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Supplier workaround created huge VAT bill

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A goods importer tried to get around a supplier dispute by inserting two new businesses in the chain, but ended up with a bill for £730,543 for disallowed input tax and penalties.

8th Sep 2020
Independent VAT Consultant
Columnist
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Imagine the following situation: you import goods from China and sell them in the UK. You rely heavily on one particular delivery company to deliver them to your customers. But you’re in dispute with this supplier, who has stopped trading with your business. You, therefore, decide to get a friend to set up a limited company and create an account with the supplier.

The friend sets up the account and gives you the log-in code for the account so you can operate as you did before the dispute happened with the supplier – ie the deliveries continue. The friend’s company is VAT registered; the delivery business invoices your friend’s company (plus VAT); the friend’s company raises an invoice to you for the same amount (plus VAT). You claim input tax on your VAT returns. Is there a VAT problem?

What is a business?

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Replies (7)

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By BryanS1958
09th Sep 2020 10:04

Seems very unreasonable if there was no loss of revenue to the VATman!

Thanks (1)
Replying to BryanS1958:
By djn24
09th Sep 2020 11:01

BryanS1958 wrote:

Seems very unreasonable if there was no loss of revenue to the VATman!


I agree that it seems very unreasonable.
Thanks (1)
Replying to djn24:
By Nick Graves
09th Sep 2020 11:35

djn24 wrote:

BryanS1958 wrote:

Seems very unreasonable if there was no loss of revenue to the VATman!

I agree that it seems very unreasonable.

It's worse than that - for the want of a properly-completed paper chain, the guy has been robbed of his profit by the state.

Seems VAT-fiddles cut both ways...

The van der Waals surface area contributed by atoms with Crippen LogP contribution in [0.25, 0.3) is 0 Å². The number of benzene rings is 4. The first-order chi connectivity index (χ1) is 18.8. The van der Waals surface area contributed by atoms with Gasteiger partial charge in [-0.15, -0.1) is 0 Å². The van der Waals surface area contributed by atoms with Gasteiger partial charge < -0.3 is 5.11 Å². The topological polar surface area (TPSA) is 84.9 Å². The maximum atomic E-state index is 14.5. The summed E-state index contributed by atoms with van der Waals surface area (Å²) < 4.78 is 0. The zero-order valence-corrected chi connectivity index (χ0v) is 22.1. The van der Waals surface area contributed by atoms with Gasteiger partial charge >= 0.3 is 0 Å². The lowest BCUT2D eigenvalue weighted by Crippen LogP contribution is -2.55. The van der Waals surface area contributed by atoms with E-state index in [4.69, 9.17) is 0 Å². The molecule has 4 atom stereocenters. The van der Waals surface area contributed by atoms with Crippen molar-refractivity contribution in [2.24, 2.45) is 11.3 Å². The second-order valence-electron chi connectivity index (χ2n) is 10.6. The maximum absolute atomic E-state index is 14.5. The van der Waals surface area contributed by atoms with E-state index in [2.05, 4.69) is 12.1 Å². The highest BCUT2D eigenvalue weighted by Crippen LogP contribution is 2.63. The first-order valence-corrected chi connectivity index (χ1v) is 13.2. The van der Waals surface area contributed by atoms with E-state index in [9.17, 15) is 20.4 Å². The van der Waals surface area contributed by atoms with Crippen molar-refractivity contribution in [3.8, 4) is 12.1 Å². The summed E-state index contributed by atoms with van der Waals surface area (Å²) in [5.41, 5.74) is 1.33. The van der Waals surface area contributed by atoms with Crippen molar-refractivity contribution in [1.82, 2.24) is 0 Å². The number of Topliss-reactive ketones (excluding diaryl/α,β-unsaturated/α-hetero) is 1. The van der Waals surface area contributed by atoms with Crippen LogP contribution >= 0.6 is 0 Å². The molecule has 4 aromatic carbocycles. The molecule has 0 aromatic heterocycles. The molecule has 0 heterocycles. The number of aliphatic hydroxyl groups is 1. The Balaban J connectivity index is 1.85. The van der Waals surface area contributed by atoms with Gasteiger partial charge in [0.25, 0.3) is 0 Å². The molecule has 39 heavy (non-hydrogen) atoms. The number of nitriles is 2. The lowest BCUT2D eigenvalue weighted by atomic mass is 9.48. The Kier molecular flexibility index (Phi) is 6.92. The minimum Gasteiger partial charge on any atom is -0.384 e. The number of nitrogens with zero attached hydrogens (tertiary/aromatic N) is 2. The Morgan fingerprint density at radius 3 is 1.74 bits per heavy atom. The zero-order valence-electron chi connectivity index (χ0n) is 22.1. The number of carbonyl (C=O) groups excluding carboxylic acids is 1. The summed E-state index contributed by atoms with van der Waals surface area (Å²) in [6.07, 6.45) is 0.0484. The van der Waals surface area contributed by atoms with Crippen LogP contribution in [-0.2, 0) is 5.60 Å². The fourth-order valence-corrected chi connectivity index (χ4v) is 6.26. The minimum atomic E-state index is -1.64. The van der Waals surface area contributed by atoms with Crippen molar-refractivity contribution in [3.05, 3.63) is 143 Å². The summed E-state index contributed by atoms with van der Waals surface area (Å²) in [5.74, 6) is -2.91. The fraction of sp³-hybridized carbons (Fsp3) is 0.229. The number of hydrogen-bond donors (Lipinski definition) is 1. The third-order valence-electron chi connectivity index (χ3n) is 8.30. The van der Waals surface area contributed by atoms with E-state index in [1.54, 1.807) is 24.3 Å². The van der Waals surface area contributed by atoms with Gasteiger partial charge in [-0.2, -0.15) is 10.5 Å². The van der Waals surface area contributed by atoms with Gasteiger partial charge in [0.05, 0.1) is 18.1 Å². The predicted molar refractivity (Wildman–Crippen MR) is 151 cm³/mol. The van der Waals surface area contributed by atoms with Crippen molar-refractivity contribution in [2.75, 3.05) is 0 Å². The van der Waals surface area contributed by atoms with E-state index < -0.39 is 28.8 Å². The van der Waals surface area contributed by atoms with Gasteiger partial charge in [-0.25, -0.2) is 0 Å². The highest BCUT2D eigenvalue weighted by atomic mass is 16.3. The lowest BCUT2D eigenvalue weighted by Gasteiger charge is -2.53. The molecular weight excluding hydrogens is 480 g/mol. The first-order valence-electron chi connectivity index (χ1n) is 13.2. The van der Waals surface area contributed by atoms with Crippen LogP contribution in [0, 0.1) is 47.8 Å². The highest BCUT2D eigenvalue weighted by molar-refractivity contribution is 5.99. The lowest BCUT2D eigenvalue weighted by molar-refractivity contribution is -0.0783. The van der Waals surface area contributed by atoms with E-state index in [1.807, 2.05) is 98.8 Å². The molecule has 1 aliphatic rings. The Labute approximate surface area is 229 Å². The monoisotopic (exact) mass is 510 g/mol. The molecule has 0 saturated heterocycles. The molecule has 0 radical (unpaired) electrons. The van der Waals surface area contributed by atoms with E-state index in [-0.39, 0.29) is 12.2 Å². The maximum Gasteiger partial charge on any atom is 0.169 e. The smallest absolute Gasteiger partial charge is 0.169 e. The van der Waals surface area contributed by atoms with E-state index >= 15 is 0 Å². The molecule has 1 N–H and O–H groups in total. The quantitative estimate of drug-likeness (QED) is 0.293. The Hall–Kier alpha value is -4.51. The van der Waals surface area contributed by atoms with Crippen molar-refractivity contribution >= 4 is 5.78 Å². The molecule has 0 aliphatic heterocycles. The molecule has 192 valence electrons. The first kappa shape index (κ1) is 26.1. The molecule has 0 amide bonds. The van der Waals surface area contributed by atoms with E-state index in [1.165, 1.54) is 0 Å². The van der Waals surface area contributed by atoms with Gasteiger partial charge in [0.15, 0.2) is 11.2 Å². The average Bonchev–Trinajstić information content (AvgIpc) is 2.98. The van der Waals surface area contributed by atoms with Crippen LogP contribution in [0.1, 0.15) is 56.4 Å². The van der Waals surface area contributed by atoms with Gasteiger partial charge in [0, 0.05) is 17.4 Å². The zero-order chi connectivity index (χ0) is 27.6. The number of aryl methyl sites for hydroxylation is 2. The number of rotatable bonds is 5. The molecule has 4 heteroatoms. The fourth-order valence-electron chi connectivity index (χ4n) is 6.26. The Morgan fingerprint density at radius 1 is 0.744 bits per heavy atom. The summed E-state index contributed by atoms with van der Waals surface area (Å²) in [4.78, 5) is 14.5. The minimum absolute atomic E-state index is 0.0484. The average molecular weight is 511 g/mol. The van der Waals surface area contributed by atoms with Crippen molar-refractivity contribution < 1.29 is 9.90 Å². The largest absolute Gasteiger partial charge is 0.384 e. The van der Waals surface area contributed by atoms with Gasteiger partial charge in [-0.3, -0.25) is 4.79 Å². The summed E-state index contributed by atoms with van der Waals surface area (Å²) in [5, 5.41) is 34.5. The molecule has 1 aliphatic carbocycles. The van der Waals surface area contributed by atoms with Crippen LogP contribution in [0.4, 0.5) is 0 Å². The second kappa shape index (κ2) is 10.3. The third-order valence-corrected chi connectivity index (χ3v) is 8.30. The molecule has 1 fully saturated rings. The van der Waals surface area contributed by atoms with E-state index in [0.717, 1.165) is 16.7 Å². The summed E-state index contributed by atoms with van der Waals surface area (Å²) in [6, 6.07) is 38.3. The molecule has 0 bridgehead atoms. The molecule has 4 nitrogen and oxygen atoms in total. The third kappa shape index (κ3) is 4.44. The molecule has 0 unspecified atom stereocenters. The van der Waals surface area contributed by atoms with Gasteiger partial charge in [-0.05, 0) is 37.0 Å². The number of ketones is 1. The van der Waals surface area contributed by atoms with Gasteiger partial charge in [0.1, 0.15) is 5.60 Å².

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By Malcolm McFarlin
09th Sep 2020 12:17

Does this mean the friend who acted as a supplier has charged output tax which HMRC say he should not have done as it is not a taxable supply can claw it back from HMRC or will HMRC rely on the fact that they keep the money since it is recorded as 'VAT' on the invoice and they can recover the VAT under VATA 1994 Schedule 11 Para 5(1)-(3). This provision enable HMRC to recover 'VAT' charged on an invoice whether or not the supply has taken place. A case of having your cake and eating it.

It seems highly unfair. But beware the perils of taking an appeal to the tribunal where the prospects of success are about 15% these days.

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By Malcolm McFarlin
09th Sep 2020 17:50

As a further thought the company may be able to negotiate with HMRC that the penalty is suspended since it is now careless and not deliberate. However the HMRC Factsheet CC/FS10 states HMRC will not suspend a penalty if it the company attempted to use a tax avoidance scheme.
A grey area since it was not a tax avoidance scheme as such and must be worth a go.

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By Richard Grant
10th Sep 2020 17:28

The intent was obvious, to facilitate business, there was no attempt to conceal or under pay.
A very poor decision and a kick in the teeth for someone working hard to supply goods to this country. It's no wonder their accounts are now overdue, their net worth in 2016 was only £144k. A total wipeout. No doubt there are a couple of very smug agents patting each other on the back and looking forward to telling their grandchildren how they got the bad guys!

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By sammerchant
12th Sep 2020 17:30

For Neil: Would it have made a difference if the go-betweens had charged a small commission, say 1 or 2% on the transactions and then charged VAT on the grand total?

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